(A) Correct stimulus prediction curve computed over time for odor identity using 102 cells recorded in anesthetized mice. Breathing cycles were divided in 24 time bins (duration: 14 ms – to reflect gamma frequency). Grey box: odor application. Red line: chance level. (B) Correct prediction curve computed with a population of 130 cells recorded in awake mice. Time bins duration: 16 ms. (C–D) Prediction performance calculated only using non-responsive cells identified with the analysis presented in Figure 2 in anesthetized mice (C, n = 37 cells on average) and in awake mice (D, n = 92 cells on average). (E) Correct prediction curve using randomly selected subpopulation of cells in awake in order to match the same number of cells as in (C). (F) Shuffling spike trains independently for each cell removed all information contained in the entire ensemble (130 cells).
(A) Correct stimulus prediction curves during the first breathing cycle (during odorant application) computed for different coding schemes and different time window durations. Black curves: instantaneous firing rate (i.e. in independent time bins). Red curves: concatenated firing over consecutive time bins (temporal sequence analysis). Blue curves: cumulative spike counts over consecutive time bins. Each graph shows the prediction curves computed with a population vector built with different time bin durations (2, 12, 50 and 100 ms). (B) Maximum of prediction in the first breathing cycle computed for different bin durations and for the different coding schemes during odorant presentations. Noisy fluctuations of the prediction curves increase for analysis using short bin duration, leading to an overestimation of the true maximum of prediction. For comparison, the maximum of correct prediction computed on a respiratory cycle before odorant application is plotted. (C) Ratio of the prediction curves for the concatenated code over the cumulative code. For each window duration, a ratio between the prediction curves of the concatenated and cumulative schemes is computed either on the first 100 ms (magenta), 200 ms (green) after odor onset (i.e. for 0 to 100 or 200 respectively) or the entire respiratory cycle duration (cyan). Cumulative code is more informative for shorter time bin duration (<4–6 ms) while concatenated code becomes more informative for longer duration (from 10 to 50 ms).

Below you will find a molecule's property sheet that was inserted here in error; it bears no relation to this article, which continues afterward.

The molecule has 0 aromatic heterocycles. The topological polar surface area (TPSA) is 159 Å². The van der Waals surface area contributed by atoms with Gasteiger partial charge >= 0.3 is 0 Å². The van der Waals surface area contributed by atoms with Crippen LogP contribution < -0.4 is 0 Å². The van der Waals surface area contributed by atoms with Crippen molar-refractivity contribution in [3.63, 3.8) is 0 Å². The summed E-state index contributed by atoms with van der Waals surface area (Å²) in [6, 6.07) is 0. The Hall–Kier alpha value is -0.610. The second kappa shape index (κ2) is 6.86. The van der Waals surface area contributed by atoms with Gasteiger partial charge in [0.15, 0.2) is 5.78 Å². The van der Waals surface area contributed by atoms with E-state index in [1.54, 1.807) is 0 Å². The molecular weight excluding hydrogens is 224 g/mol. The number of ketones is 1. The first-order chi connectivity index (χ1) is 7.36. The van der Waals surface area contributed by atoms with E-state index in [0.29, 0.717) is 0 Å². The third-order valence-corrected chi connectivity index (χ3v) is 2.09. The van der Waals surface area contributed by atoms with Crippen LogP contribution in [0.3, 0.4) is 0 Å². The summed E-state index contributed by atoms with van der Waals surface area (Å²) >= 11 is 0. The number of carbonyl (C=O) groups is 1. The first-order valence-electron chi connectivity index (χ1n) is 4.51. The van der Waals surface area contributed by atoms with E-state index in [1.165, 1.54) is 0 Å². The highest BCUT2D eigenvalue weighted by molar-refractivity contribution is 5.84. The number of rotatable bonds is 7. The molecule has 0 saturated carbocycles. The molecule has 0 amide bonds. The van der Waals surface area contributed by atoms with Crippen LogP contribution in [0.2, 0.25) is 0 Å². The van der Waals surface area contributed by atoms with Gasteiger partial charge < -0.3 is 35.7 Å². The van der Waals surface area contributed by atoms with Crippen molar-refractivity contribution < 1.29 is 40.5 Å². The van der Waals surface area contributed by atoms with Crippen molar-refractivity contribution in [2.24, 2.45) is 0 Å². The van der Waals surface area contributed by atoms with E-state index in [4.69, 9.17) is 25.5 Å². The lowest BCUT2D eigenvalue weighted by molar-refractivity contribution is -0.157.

Gamma oscillations were also used as a frame to bin the spiking activity and build the population vector. In this case, each M/T cell firing rate was binned with oscillations cycles recorded on the same tetrode. The gamma cycles were then realigned to the average oscillation (19 ms±2; mean±S.D.) over all tetrodes. The realignment was identical than the one used for breathing cycles.
To compute classification performance, one trial per stimulus was chosen to be a test set, and the remaining trials were averaged to be template responses. The Euclidean distances between test trials and all stimuli templates were computed, and trials were assigned to the closest template (i.e. to a stimulus prediction). The percentage of success for odor identity and intensity was the fraction of correct assignments over the total number of assignments. We averaged this percentage over all the odors.
In short, the algorithm creates template vectors for each stimulus based on a fraction of the stimulus repetitions and then assigns each remaining trial to the closest template (i.e. measuring the Euclidean distance).